When I got Isaac from his trainer, I also got three collars - two regular collars and one prong collar.
If you're not familiar with prong collars, they are metal collars that have little prongs, sort of pointy metal pieces, that go against the dog's neck. They are sometimes used when training dogs because you can easily correct a dog that is wearing one by tugging on the leash. That's because if you tug kind of hard, it causes pain to the dog. If a prong collar is too tight or if it's not used correctly, it can really hurt a dog. It can make sores on the dog's neck. It can really hurt.
That's not how they are supposed to be used, though. And that is certainly not how it has been used on Isaac.
Before I decided to apply for a dog from Isaac's program, I talked to the trainer. One of the questions I asked her was what kind of collar she used with the dogs she trained. She told me she occasionally used a prong collar and went on to explain when and why she would use one.
She said occasionally she used one with a dog that pulled a lot when walking on a leash because it's fairly self-correcting. If it's uncomfortable to pull on the leash, the dog won't do it. And as long as the collar fits properly, the dog won't be injured by a prong collar used in this way. The dog controls how much pull is put on the collar.
She said she also sometimes uses one when working with a handler that has little arm strength. The prong collar allows the handler to control the dog with much softer movements and it's much easier to deal with pulling and to keep the dog from taking off after a cat or squirrel.
I used Isaac's prong collar very briefly after I got him, then put it away. I didn't think I needed it.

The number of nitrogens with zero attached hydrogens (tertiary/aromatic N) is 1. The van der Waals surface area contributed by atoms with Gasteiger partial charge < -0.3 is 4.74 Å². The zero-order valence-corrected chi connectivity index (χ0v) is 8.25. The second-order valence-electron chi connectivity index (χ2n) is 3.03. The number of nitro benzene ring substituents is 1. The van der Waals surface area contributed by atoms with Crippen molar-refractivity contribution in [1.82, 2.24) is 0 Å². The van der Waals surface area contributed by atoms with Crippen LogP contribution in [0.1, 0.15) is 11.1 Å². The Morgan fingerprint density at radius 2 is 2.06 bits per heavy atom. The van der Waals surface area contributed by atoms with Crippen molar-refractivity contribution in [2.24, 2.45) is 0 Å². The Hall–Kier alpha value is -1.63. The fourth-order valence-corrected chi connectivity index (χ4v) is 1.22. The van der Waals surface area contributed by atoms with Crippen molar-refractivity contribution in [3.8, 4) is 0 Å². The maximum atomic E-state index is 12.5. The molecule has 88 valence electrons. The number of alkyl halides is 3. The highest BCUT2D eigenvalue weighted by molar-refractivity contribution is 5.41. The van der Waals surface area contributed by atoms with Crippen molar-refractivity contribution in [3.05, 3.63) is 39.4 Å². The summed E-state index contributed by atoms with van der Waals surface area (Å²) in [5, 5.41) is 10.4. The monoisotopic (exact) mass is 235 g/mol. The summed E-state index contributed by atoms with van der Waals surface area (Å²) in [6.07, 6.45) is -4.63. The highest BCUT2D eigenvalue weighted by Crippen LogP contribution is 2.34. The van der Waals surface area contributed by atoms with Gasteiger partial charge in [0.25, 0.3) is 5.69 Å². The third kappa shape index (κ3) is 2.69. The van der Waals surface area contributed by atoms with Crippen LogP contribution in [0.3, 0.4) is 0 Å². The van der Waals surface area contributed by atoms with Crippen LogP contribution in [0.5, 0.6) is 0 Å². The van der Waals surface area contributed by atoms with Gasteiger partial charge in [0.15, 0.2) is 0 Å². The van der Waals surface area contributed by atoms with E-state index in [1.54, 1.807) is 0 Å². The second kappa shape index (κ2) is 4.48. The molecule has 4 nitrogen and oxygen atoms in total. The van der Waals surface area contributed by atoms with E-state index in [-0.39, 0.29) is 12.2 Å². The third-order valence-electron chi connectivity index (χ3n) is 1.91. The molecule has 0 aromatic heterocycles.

Over the past year, my back has gotten much worse. When I first got Isaac, I would try to hold onto the leash when he tried to take off after a cat or deer. A few times he got away from me anyway, but many times, I was able to keep hold of the leash. These days, I can't. And Isaac has figured that out. I've been having more trouble lately with him taking off when he sees something or someone he wants to chase or greet. He doesn't do it when he's working but he does it when we go for walks or just in the lobby of my building. It's becoming a big problem. I think he's doing it because he gets away with it but if I try to hold onto the leash when he tried to bolt, it triggers such incredibly painful spasms in my back that it makes me cry. I've tried to just hold on anyway and ignore the pain, but it's the kind of pain you cannot just ignore.
Today I decided to dig out Isaac's prong collar. I only put it on him when we were going outside. I took it off as soon as we came back in.
I watched him very carefully while using it to make sure it wasn't causing him discomfort. What I noticed is that he was much, much less likely to try to jump up on neighbors in the hallway or in the elevator. A couple of my neighbors commented on the change in his behavior, too. I'm glad they noticed it, but on the other hand, that shows you what a problem it had become, that they would notice this and see it as a big change.
He never looked uncomfortable. His tail was wagging away the whole time. He just wasn't jumping on people or pulling on the leash.
It actually allowed me to be very gentle with him. Instead of holding the leash really tight and pulling on it myself when a neighbor walked by, I was able to hold the leash normally and Isaac decided not to pull. It meant taking Isaac out did not involve a wrestling match, which is what it sometimes feels like.
My plan is to keep using the prong collar for a while. I hope that at some point I can stop using it and he'll still behave like he's been behaving with it on, but for now I'm going to keep using it. I may decide not to use it when he's working, since I usually don't have trouble with him pulling or trying to change critters when he's working. I might just use it when we go out for a recreational walk. I was really happy with how well he did with it on today, though.